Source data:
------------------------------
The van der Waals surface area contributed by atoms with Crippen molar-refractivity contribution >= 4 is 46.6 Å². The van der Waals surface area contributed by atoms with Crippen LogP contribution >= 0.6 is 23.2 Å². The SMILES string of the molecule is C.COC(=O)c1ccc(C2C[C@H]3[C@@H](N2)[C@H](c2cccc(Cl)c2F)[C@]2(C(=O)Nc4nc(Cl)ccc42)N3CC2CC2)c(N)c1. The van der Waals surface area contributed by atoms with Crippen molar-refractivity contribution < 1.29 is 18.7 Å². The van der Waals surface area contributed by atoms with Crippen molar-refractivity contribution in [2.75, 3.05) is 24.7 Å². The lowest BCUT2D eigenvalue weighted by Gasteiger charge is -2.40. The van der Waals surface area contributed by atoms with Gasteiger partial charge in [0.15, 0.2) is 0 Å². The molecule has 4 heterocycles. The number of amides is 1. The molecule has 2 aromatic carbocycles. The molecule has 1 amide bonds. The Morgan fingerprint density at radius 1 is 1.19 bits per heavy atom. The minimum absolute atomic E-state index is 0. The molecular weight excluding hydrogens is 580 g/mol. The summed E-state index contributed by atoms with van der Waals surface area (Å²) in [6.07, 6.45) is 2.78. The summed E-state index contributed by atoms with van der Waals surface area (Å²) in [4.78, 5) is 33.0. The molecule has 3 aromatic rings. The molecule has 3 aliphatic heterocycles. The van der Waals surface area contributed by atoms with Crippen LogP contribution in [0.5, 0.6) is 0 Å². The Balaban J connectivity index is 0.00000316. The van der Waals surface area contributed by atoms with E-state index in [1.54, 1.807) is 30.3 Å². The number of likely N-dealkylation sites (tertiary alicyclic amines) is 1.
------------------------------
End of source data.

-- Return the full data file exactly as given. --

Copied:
The van der Waals surface area contributed by atoms with Crippen molar-refractivity contribution >= 4 is 46.6 Å². The van der Waals surface area contributed by atoms with Crippen LogP contribution >= 0.6 is 23.2 Å². The SMILES string of the molecule is C.COC(=O)c1ccc(C2C[C@H]3[C@@H](N2)[C@H](c2cccc(Cl)c2F)[C@]2(C(=O)Nc4nc(Cl)ccc42)N3CC2CC2)c(N)c1. The van der Waals surface area contributed by atoms with Crippen molar-refractivity contribution < 1.29 is 18.7 Å². The van der Waals surface area contributed by atoms with Crippen molar-refractivity contribution in [2.75, 3.05) is 24.7 Å². The lowest BCUT2D eigenvalue weighted by Gasteiger charge is -2.40. The van der Waals surface area contributed by atoms with Gasteiger partial charge in [0.15, 0.2) is 0 Å². The molecule has 4 heterocycles. The number of amides is 1. The molecule has 2 aromatic carbocycles. The molecule has 1 amide bonds. The Morgan fingerprint density at radius 1 is 1.19 bits per heavy atom. The minimum absolute atomic E-state index is 0. The molecular weight excluding hydrogens is 580 g/mol. The summed E-state index contributed by atoms with van der Waals surface area (Å²) in [6.07, 6.45) is 2.78. The summed E-state index contributed by atoms with van der Waals surface area (Å²) in [4.78, 5) is 33.0. The molecule has 3 aromatic rings. The molecule has 3 aliphatic heterocycles. The van der Waals surface area contributed by atoms with Crippen LogP contribution in [0.5, 0.6) is 0 Å². The Balaban J connectivity index is 0.00000316. The van der Waals surface area contributed by atoms with E-state index in [1.54, 1.807) is 30.3 Å². The number of likely N-dealkylation sites (tertiary alicyclic amines) is 1.